While a remake of the original Splinter Cell is apparently underway, there’s something more unusual you can enjoy in the meantime. Oddly enough, BBC Radio 4 have commissioned a radio drama adaptation of Firewall, a recent Splinter Cell tie-in novel by James Swallow. It's actually quite good.
Rise of Nations: Rise of Legends (2006)
Developed by Big Huge Games, published by Microsoft Game Studios
This one is a bit of an obscurity and one of my personal cult favourites. A follow-up to the very successful strategy game Rise of Nations (2003), Rise of Legends was a bold gamble that largely failed to pay off. The developers scrapped the real-world setting of the original and created a novel fantasy backdrop for their fully-3D RTS with three diverse factions and three story-driven campaigns. Rise of Legends plays quite unlike anything else, and stands up well after all these years, but eventually fell into a legal black hole and can’t be purchased through any digital storefront.
The real beauty of the game lies in its three unique and appealing factions which are influenced by Leonardo Da Vinci, One Thousand and One Nights, and “ancient alien” pseudoscience, respectively. Combat involves clockwork men, fire-breathing lizards, alien gods, steam-powered mechs, genies, and much else besides. Best of all is the wonderful soundtrack by Duane Decker, who also worked extensively on the MechWarrior games. If you can get hold of Rise of Legends, I strongly recommend that you give this neglected strategy gem a go.
Sniper Elite 4 (2017)
Developed and published by Rebellion Developments
If Steam provided a flashy end of year summary, like Spotify and Letterboxd do, then Rebellion would be in the top spot on mine in 2022. I’ve played four of their games this year, including the third, fourth, and fifth Sniper Elite entries and the co-op third person shooter Strange Brigade (2018). Most of this has been done in co-op with fellow Entertainium scribe Gareth, and most recently we’ve tackled Sniper Elite 4 (2017). This particular iteration took sharpshooter Karl Fairburne and his head-popping antics to Italy in 1943.
The very large mission areas allow our diametrically opposed styles of play to emerge. I’ve always leaned on the series’ stealth systems and try to ghost past guards, while Gareth likes to hang way back with his rifle, shooting anything that moves - or that might explode. As ever, one of the best things about the game is those large and attractive environments, which are very varied and which anticipate the even better ones we got this year in the fantastic Sniper Elite 5.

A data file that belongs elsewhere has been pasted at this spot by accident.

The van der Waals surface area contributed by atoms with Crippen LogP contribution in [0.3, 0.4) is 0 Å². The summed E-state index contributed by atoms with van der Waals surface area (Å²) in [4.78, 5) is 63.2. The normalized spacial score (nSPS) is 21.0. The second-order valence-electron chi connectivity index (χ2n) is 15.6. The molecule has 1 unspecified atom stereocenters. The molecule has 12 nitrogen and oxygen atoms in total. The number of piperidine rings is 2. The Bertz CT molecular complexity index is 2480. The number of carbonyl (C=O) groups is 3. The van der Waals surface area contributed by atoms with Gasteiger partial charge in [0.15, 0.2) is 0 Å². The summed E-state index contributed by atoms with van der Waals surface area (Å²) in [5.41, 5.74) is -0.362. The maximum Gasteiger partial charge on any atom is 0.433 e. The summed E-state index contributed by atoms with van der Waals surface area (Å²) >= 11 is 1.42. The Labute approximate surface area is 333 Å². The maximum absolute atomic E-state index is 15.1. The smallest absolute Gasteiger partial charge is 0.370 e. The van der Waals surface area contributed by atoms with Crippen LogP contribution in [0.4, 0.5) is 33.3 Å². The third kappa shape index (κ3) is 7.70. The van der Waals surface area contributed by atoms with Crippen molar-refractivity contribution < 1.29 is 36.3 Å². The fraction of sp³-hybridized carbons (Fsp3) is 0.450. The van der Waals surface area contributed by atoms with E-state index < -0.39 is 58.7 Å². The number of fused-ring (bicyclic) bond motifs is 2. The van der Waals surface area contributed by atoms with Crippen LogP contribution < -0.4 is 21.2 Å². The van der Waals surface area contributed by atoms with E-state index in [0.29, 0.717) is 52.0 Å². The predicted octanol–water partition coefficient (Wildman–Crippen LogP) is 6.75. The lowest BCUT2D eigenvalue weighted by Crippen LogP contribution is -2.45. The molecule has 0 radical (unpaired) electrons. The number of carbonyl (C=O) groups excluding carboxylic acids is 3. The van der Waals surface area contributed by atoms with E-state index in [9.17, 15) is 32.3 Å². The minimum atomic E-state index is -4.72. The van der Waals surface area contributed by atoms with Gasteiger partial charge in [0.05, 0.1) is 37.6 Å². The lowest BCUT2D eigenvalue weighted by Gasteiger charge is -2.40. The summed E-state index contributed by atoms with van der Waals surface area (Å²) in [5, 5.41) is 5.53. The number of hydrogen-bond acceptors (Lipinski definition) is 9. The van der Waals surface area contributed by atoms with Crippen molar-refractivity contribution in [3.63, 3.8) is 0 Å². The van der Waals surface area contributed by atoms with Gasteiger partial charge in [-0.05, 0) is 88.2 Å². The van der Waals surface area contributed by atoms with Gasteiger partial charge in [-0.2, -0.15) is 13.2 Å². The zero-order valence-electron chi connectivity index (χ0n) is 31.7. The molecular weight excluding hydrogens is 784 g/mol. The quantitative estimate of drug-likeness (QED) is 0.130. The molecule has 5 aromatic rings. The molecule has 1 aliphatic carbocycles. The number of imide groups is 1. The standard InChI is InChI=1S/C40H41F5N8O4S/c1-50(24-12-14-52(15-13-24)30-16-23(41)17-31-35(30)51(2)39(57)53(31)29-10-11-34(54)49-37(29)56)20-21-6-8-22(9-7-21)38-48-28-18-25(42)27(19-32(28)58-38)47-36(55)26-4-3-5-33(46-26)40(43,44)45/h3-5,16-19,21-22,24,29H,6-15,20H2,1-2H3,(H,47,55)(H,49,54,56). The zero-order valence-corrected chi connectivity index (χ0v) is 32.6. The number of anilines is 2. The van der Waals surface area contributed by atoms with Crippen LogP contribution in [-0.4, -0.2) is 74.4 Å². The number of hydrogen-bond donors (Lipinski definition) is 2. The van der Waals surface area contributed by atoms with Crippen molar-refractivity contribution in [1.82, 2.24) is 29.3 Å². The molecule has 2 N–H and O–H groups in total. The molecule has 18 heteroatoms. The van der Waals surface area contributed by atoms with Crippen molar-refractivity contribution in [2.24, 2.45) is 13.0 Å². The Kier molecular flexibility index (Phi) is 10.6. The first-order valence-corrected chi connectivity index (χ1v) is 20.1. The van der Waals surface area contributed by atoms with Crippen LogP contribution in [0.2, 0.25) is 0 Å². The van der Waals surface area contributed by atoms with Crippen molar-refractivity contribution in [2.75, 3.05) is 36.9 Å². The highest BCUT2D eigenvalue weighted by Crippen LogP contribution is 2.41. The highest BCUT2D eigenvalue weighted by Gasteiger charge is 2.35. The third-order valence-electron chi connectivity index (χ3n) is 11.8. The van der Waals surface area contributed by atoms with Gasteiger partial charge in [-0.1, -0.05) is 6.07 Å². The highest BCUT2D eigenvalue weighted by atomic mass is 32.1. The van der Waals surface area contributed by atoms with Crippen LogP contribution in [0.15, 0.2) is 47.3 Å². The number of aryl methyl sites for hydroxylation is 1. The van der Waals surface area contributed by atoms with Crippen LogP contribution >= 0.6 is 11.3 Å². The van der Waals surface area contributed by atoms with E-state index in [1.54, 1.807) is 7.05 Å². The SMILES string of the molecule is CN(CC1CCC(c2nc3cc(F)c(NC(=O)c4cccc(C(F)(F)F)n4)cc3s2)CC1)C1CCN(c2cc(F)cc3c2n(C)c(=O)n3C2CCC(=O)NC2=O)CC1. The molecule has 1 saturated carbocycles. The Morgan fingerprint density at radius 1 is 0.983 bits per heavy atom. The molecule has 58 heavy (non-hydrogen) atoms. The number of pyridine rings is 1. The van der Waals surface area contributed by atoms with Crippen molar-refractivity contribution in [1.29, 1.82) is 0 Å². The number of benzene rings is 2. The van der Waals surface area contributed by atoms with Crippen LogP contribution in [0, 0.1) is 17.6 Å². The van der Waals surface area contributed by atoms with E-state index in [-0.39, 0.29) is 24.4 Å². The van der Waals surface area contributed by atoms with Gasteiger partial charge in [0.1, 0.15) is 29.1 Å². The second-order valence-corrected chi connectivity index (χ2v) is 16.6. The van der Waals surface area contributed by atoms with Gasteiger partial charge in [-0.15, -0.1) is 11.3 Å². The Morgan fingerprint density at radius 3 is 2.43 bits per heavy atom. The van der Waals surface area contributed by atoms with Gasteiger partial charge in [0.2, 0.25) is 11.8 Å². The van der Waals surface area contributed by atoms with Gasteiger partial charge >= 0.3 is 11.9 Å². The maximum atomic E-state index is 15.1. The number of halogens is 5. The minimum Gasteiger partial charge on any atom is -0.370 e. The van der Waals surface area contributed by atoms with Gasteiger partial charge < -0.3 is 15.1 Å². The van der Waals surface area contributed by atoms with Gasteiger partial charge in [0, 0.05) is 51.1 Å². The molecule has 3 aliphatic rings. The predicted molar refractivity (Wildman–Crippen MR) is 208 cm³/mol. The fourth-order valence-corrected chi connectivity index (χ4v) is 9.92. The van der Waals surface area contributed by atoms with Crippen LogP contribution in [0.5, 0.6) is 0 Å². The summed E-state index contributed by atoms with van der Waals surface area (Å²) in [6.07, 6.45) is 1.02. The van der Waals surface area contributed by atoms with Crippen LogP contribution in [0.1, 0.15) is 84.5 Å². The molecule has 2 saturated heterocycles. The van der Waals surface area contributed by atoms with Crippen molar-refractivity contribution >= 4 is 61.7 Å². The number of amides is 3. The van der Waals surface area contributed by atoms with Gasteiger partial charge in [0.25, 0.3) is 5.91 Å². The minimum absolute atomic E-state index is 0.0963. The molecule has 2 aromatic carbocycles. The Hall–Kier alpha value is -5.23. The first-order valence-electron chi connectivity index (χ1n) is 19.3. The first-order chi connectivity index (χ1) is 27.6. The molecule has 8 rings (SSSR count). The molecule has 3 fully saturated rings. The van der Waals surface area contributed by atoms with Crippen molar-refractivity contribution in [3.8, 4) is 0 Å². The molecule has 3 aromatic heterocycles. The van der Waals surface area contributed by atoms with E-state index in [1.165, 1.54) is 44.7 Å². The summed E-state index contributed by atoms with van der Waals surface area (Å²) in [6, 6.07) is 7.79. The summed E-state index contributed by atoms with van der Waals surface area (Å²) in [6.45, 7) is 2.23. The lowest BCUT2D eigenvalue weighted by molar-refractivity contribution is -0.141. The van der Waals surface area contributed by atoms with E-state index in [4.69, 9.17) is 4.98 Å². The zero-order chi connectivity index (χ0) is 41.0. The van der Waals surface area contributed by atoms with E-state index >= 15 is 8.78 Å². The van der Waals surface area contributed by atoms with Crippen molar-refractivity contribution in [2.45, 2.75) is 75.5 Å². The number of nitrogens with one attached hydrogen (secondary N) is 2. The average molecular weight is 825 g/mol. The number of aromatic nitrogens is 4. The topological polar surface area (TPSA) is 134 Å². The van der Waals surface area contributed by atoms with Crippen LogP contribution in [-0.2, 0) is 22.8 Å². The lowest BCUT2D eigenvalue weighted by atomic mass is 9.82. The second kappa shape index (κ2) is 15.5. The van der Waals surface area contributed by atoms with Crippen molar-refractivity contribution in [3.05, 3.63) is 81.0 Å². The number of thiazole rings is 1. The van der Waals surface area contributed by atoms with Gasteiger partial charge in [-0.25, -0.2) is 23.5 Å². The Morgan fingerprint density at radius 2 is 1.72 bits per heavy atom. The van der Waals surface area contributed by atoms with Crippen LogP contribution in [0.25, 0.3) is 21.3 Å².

Star Trek: Away Team (2001)
Developed by Reflexive Entertainment, published by Activision
Right now, there is more Star Trek being made than ever before but almost all of it is on the small screen. While there are five TV shows in production - Discovery, Strange New Worlds, Picard, Lower Decks and Prodigy - there hasn’t been a film since 2016 and no notable games since Star Trek Online over a decade ago. It wasn’t always so; at one time new Trek games sprang up like hungry tribbles. Unsurprisingly, a lot of them were later forgotten and that includes Star Trek: Away Team. Happily, GOG re-released it in late 2021.
With this project, Reflexive and Activision were clearly trying to cash in on the success of real-time tactics game Commandos: Behind Enemy Lines (1998). Several games attempted this around the same time, and Away Team is about as clunky and dated as the others. Enemy AI behaves unpredictably, the missions feel too claustrophobic, and there is a confusing excess of characters and gear. Despite these issues, Away Team is still playable for Star Trek fans because of how deeply it engages with that universe. Data and Worf show up in the story, and the missions involve fun locations like Starfleet Academy, the interior of Federation starships, and a Klingon outpost under siege.
Star Trek: Away Team isn’t close to the best of its genre but it is an interesting curio in the history of Star Trek games. It would be great to see this concept attempted again, but sadly that’s highly unlikely to happen.
That brings the curtain down on November. December will likely focus on older games, as new releases slow down towards the end of the year. However, I will be covering another indie shooter in the shape of the gruesomely-titled Impaler.
Also, I'll be publishing my list of the top ten books that I've read during 2022; in the meantime, you can read my favourites from 2021. Lastly, keep an eye on Entertainium for our end of year coverage, in which we'll be crowning a site-wide Game of the Year and shining a light on our own personal selections.
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I write about classic science fiction and occasionally fantasy; I sometimes make maps for Doom II; and I'm a contributor to the videogames site Entertainium, where I regularly review new games.